[Quote] The first beer, identified as Achelse Blond 4 (the number referring to abv), is lower in alcohol than any other regularly-available Trappist beer. It is a golden ale: with a clean, very smooth, light maltiness and a crisp finish. This brew has a beautifully delicate hop character, from its spicy aroma, through gently emerging, flowery, flavours, to a lingering but clean dryness.
It is brewed wholly from Pilsener malt, and the hops are Kent Golding, Hallertau-Hersbrucker and Saaz, but in five additions, to a respectable 33-37 units of bitterness. Westmalle yeast is used. Primary fermentation is at 18-20°C, followed by a month of warm-conditioning at 10°C. The beer is filtered, but not pasteurised, and served with natural carbonation.
This is clearly inspired by the oddly-named Extra, of a similar strength, served to the monks of Westmalle at mealtimes. It is less complex, though it lacks the bottle-conditioning of the Westmalle. Brother Thomas said he was looking for "purity and subtletly", and added: "This is for drinkers, not tasters." [Close quote]
That's helpful stuff. If Westmalle is the inspiration, Wyeast 3787 seems to be the way to go, as that is apparently their yeast.
Possible ingredients. Presumably Belgian Pilsner malt is a must, or pale. I think Pilsner, given the apparent delicacy of this beer. The hay/grassy thing sounds to me like Spalt, which I've been wanting to try, but a combination of Saaz and Hallertau would also be nice. Must use only noble hops, but in largish quantities as this is a fairly dry, bitter, session beer. All malt or use a touch of candi-sugar?? Little bit of gypsum seems in order. 5.5 gallon batch. I'm sick of Goldings and Saaz, so I think I'll use a combination of Spalt, going for the grassy thing, and Hallertau Hersbrucker since they're in the Achel spin-off. The Achel version ferments at 64-68, but I think I'll let it get a little warmer than that. OK, so we've got the hops and yeast and base malt. I think a starting gravity of 1048-9, finishing up around 1009-1010, ought to produce the 5% a.b.v. The character malts are tricky. A little wheat for head. The Achel is all pilsner malt. That could work. What about a little Munich, or a tiny bit of Caravienne? Carbonate relatively high. Hopping over to ProMash. . .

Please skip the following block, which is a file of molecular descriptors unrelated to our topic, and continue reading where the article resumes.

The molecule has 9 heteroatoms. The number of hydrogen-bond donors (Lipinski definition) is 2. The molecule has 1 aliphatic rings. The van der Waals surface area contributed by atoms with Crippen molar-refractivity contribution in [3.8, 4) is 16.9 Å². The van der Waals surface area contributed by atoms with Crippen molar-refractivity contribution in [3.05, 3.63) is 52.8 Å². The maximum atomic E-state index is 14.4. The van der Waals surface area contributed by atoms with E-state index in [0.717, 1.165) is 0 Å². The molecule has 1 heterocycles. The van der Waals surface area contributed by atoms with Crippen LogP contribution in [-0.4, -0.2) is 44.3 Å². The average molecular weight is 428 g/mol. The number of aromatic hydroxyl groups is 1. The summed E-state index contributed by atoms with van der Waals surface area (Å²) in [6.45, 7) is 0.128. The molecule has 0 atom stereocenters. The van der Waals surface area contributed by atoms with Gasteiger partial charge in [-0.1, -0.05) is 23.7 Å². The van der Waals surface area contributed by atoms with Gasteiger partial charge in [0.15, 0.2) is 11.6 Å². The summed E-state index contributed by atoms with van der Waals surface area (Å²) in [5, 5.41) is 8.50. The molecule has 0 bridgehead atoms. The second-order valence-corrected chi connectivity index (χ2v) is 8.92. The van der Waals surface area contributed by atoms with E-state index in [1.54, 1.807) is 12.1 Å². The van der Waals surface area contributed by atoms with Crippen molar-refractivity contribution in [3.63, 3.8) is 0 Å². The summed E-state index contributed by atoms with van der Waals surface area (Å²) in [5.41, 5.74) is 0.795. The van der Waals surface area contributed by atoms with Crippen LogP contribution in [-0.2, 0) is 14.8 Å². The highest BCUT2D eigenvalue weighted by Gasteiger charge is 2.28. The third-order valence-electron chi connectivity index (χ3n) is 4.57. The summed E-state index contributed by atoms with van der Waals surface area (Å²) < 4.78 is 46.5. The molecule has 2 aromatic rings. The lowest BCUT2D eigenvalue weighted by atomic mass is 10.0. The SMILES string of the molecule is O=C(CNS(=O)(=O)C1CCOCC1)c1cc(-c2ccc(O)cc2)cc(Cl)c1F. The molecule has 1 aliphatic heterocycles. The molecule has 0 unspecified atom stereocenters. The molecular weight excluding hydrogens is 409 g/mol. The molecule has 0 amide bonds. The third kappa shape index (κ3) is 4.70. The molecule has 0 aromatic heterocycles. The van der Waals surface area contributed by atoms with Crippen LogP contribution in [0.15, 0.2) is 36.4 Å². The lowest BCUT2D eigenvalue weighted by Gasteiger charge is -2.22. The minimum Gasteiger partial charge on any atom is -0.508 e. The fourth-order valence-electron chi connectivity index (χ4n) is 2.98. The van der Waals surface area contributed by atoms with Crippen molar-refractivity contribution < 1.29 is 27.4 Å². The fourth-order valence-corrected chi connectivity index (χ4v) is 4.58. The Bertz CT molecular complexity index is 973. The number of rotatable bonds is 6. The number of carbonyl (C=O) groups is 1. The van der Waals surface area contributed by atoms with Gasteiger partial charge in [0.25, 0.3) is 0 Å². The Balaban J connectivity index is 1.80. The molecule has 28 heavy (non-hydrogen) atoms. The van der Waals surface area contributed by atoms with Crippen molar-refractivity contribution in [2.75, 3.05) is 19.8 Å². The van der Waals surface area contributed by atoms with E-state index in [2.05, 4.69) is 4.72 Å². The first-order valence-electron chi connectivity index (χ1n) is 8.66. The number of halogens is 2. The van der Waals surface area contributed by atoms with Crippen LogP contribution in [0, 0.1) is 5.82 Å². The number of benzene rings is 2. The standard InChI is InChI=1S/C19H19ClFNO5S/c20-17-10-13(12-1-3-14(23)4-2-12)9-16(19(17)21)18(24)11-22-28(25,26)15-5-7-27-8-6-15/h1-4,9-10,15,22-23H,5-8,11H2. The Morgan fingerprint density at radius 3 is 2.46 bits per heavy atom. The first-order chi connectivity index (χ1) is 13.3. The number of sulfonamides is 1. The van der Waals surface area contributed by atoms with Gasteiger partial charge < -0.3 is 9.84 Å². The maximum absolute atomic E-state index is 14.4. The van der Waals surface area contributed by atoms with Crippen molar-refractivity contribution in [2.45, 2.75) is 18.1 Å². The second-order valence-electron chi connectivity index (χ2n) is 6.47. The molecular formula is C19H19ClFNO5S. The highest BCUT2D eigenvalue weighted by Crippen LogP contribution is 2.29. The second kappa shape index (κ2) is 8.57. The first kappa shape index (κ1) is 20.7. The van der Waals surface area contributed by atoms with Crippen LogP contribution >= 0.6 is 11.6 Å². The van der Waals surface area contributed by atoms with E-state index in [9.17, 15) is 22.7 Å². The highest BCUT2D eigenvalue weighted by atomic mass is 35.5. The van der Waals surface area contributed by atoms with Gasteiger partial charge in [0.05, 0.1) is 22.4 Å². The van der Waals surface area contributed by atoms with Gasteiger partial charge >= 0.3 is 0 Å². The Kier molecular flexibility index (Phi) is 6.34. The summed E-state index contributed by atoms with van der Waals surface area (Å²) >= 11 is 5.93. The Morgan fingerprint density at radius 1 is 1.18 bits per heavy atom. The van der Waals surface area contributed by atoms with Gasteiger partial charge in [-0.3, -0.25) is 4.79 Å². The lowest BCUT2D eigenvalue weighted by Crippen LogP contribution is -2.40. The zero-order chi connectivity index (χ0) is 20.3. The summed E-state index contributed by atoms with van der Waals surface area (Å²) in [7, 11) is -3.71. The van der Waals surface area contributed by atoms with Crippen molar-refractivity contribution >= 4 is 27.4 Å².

Out of all that chaos emerges the following:
For a gravity of 1049:
7.5 lbs Belgian Pilsner
1 lb Belgian Biscuit
.5 lbs German Wheat
.5 lbs pale candi sugar (don't let caramelize)
For about 39 IBU according to ProMash:
Hallertau Hersbrucker, 1 oz (60)
Spalt, .5 oz (60)
Spalt, 1 oz (20)
H.H., 1 oz (10)
Spalt, 1 oz at shut-off
That's a little high on the overall IBU count--would prefer it were closer to 35, but will fine tune based on what the packages of hops actually say they contain. ProMash's numbers for Tettnang, for instance, were quite a bit high. But the idea is to get both hops in with flavor/early-aroma appearances, finishing with the Spalt alone for nice, grassy, crisp clarity. I think this sounds like a wonderful beer actually. Will mash pretty cool, single infusion, 148-151. Call it Saint Carlile?